Where are the blooms? Nothing but dormant perennials and agaves here.
It's vignettes like these that drive gardeners to spend hundreds of dollars on annual bedding flowers so that there's Something Attractive to Look At Out There. Especially in front yards.
Me, I'm too poor, so my neighbors get to look at bare sticks and brown leaves for two more months, until pruning time. Wait, what's that? A tiny hint of purple?
Well, hi! There's a tiny spot of trailing purple lantana (L. montevidensis). That qualifies as a bloom, by golly. I really like its spent seed heads, and the way its leaves turn the color of burgundy wine when the temperatures drop.
And here's a bit of butterfly weed (Asclepias tuberosa) that the caterpillars haven't gnawed to bits.
On the shady side of the house, here's a wee sprig of Molly Ivins salvia (S. Coccinea), hanging on for dear life.
Next to it, there's a few tiny white blooms on a Wort of Some Sort. I can't recall if Jenny or Diana passed this Tradescantia along, nor do I recall its full name.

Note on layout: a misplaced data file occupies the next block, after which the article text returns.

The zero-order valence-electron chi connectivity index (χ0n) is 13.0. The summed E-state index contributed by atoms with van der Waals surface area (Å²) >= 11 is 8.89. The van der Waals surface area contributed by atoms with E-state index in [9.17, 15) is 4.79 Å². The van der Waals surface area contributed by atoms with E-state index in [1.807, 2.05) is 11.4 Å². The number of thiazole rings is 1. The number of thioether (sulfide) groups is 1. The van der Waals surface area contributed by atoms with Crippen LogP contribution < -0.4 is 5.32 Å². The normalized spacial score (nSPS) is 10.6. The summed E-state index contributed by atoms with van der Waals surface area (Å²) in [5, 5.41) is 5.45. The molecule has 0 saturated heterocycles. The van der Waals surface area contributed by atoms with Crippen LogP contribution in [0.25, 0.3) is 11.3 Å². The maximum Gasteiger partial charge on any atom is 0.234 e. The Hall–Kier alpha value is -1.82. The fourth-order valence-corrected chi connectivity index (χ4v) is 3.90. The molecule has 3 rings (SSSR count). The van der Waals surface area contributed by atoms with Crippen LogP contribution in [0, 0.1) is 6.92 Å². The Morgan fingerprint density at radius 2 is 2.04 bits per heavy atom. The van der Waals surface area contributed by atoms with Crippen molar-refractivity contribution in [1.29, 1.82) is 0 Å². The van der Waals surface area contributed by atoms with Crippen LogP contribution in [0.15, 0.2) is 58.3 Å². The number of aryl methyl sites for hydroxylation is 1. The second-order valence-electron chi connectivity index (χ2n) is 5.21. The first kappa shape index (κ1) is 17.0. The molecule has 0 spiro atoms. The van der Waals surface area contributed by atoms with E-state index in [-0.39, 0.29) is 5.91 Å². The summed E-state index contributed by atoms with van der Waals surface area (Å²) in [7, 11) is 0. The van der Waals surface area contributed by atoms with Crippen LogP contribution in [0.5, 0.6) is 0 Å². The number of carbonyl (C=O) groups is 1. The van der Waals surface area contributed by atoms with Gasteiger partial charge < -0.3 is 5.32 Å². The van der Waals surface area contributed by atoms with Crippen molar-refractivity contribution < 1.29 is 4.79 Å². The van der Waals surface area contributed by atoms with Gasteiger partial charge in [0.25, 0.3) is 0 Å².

The chenille plant (Acalypha pendula) hasn't done much since November. It's been super dry here, with no significant rainfall since September. But it still has one fuzzy bloom.
Here's a few bright spots on an otherwise bare Hot Lips salvia (S. microphylla).
And a few blotches of yellow on this Mexican Mint Marigold (Tagetes lucida).
The Bright Lights cosmos (C. sulphureus) still has a few blossoms for the remaining bees and butterflies.
Lastly, the baby La Marne rose, a polyantha from 1915, is finishing her fall flush. I love how her little leafies are edged in red.
Not too shabby, considering the drought and the cool temperatures. Thanks to Carol at May Dreams Gardens for hosting GBBD. Visit her website and see what's blooming around the globe, mere days before the winter solstice.
Words and photos © 2009-2010 Caroline Homer for "The Shovel-Ready Garden". Unauthorized reproduction is prohibited.